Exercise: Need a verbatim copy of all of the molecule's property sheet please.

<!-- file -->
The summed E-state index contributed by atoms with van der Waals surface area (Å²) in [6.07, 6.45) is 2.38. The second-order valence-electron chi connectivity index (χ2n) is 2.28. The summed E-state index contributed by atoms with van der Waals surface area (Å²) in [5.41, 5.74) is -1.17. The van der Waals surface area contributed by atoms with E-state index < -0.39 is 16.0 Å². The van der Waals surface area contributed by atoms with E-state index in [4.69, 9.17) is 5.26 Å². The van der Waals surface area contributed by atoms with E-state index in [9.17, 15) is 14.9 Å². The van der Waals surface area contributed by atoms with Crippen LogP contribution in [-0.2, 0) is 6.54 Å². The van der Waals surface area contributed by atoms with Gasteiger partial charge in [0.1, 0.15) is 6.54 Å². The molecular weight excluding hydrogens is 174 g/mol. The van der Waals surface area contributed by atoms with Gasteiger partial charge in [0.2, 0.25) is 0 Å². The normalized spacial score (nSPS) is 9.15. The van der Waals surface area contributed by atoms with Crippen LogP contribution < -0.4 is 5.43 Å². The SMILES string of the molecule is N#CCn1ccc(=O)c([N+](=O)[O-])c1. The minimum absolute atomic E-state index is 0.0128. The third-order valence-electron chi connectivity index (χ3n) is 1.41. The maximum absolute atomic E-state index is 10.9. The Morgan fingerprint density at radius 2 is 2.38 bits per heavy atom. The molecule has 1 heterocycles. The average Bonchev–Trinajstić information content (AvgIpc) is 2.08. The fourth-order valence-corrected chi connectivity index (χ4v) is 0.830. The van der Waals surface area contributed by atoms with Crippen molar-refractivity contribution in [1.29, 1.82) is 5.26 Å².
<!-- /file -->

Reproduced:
The summed E-state index contributed by atoms with van der Waals surface area (Å²) in [6.07, 6.45) is 2.38. The second-order valence-electron chi connectivity index (χ2n) is 2.28. The summed E-state index contributed by atoms with van der Waals surface area (Å²) in [5.41, 5.74) is -1.17. The van der Waals surface area contributed by atoms with E-state index < -0.39 is 16.0 Å². The van der Waals surface area contributed by atoms with E-state index in [4.69, 9.17) is 5.26 Å². The van der Waals surface area contributed by atoms with E-state index in [9.17, 15) is 14.9 Å². The van der Waals surface area contributed by atoms with Crippen LogP contribution in [-0.2, 0) is 6.54 Å². The van der Waals surface area contributed by atoms with Gasteiger partial charge in [0.1, 0.15) is 6.54 Å². The molecular weight excluding hydrogens is 174 g/mol. The van der Waals surface area contributed by atoms with Gasteiger partial charge in [0.2, 0.25) is 0 Å². The normalized spacial score (nSPS) is 9.15. The van der Waals surface area contributed by atoms with Crippen LogP contribution < -0.4 is 5.43 Å². The SMILES string of the molecule is N#CCn1ccc(=O)c([N+](=O)[O-])c1. The minimum absolute atomic E-state index is 0.0128. The third-order valence-electron chi connectivity index (χ3n) is 1.41. The maximum absolute atomic E-state index is 10.9. The Morgan fingerprint density at radius 2 is 2.38 bits per heavy atom. The molecule has 1 heterocycles. The average Bonchev–Trinajstić information content (AvgIpc) is 2.08. The fourth-order valence-corrected chi connectivity index (χ4v) is 0.830. The van der Waals surface area contributed by atoms with Crippen molar-refractivity contribution in [1.29, 1.82) is 5.26 Å².